Airy focaccia bread is seasoned with a favorite Italian cheese and dried rosemary in this Homemade Rosemary Romano Focaccia recipe.
It was a chilly June day when I stepped through the doorway of what would become our first home in Maine. Ahead of me was my real estate agent who ushered me down to the full basement, with its big open space and washer/dryer hookups, and back up again. We walked through the living room, where carpet installers were pulling and stretching padding over nail strips. The stairs to the second floor were bare, and they told us to use caution, something that sparked internal amusement since I was wearing open toed shoes and turning out my toes like Estelle taught me to in my years of ballet training in upstate New York.
Upstairs, I peeked in closets and spun around in the bathroom. It was less space then we’d ever had. But it was cozy, and enough for my two children and myself.
Downstairs, the tired kitchen cabinets looked sad to me. A roll of carpet and more padding waiting to be installed sat on the floor, but there was still plenty of room to walk. Age aside, it was a big kitchen with room for my stand mixer and cooking.
I wasn’t ready to commit though. After weeks of combing property management listings, I had found several places that I wanted to see. This was only the first one.
That day we visited several other rentals, one just around the corner and another near a park. I opened closets, pictured us in each, sniffed the air. I looked out windows, and wondered if this was just too much change.
Finally, I told her I wanted to see the first place again. We made an appointment for the next afternoon, and then I returned to my hotel and cried. I had only a few weeks before the kids and I would pack everything into a moving van and roll north. I had only a few days to find a place to live before heading back to Connecticut.
The next day brought school visits and long conversations with educators. I wasn’t just there to find a home, but also to select schools for the kids. There were tours and discussions of where we were coming from. I asked curriculum questions and tried to avoid security discussions. Finally, in late afternoon, I returned to that first rental and silently walked through again. The new carpet looked pristine. The fresh paint was so crisp. And in the kitchen, my heart whispered that I could sacrifice newer cabinets for the space and storage it offered. I’d be able to put our kitchen table in the kitchen, and a kitchen island. There would be room for shelves, and the owner was installing a new stove.
Sure, there was no dishwasher and I wouldn’t be able to choose that stove. But I could bring our laundry machines and wash clothes right there. And there would be space for us to spread out and dig into life in Maine. So I signed the application, wrote the check for the security deposit and handed over the application fee, picturing us in that space. I could practically smell the fragrant yeast blooming for breads. It was all like a giant release, a breath that relaxed every muscle that I’d held so tight.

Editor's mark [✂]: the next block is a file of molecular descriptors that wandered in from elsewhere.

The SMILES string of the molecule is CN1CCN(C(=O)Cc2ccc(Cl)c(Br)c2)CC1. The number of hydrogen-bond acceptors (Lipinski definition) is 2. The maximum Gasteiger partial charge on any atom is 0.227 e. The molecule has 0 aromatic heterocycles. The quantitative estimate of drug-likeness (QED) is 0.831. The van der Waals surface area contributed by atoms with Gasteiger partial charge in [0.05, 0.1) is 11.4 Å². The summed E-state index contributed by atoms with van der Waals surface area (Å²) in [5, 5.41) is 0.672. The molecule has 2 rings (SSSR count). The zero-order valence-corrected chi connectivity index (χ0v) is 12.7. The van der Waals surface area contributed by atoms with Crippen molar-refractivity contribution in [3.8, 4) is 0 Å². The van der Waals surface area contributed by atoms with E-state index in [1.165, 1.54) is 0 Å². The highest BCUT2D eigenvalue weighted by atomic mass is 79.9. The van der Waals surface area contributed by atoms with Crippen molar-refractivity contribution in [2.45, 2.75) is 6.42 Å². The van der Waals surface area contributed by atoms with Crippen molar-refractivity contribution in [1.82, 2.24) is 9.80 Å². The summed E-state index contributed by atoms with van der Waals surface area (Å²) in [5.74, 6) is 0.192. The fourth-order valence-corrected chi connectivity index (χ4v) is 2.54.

Ten months later, I don’t notice the worn exterior of the cabinets anymore. Yes, they are tired and old, but they fit my extensive collection of spices, salts, dried herbs and oils, as well as all my cookware and plates. Not having a dishwasher isn’t easy, but together with the kids I can wish dishes by hand with good efficiency. And ultimately, the space of the kitchen is everything I’d hoped it would be. Our round table sits near the door, perfect for early morning breakfasts and evening dinners.
The kitchen island — the one that sat in a garage for a year and that I tried to sell unsuccessfully just before moving –provides the necessary extra room to test recipes, to create and to cook with the kids. That’s where I tested recipes for my cookbook, and where I write checks for activities for the kids. It’s also where dough rises for everything from homemade pizza to this recipe for focaccia.
I’ve added shelves to store extra kitchen gadgets and our snacks. And by the door hangs our family calendar, where I keep track of our commitments.
The little townhouse is just the space we needed.
- 1 ⅓ cups warm water
- 1 (¼-oz) package dry active yeast
- 3 cups all-purpose flour
- 2 tablespoon unsalted butter, , softened
- 1 teaspoon kosher salt, , plus additional for sprinkling
- 1 teaspoon dried rosemary
- 2 tablespoon olive oil
- ¼ cup freshly grated pecorino romano cheese
- fresh ground pepper
- In a small bowl, add the warm water and sprinkle the yeast on top. Let sit for 6-7 minutes, until the yeast foams. Stir well.
- In the bowl of a stand mixer fitted with the dough hook, mix together the flour, butter, salt, rosemary and the yeast mixture. Allow to mix for about 10 minutes, until the dough is elastic-y.
- Turn the dough out into a bowl sprayed with cooking oil spray, and turn to coat. Cover with a clean kitchen towel and set in a cool, dry place to rise for 1 hour.
- Brush a 9x13-inch rimmed baking sheet with 1 tablespoon olive oil. Spread dough out on the sheet press with fingers to dimple all over. Brush with remaining 1 tablespoon of olive oil. Sprinkle with salt, pepper and grated romano cheese. Cover with a kitchen towel and allow to rise an additional 30 minutes.
- Preheat the oven to 400 degrees. Bake for 20-25 minutes, until golden.
- Let cool slightly before removing from the pan and cutting into pieces. Serve warm.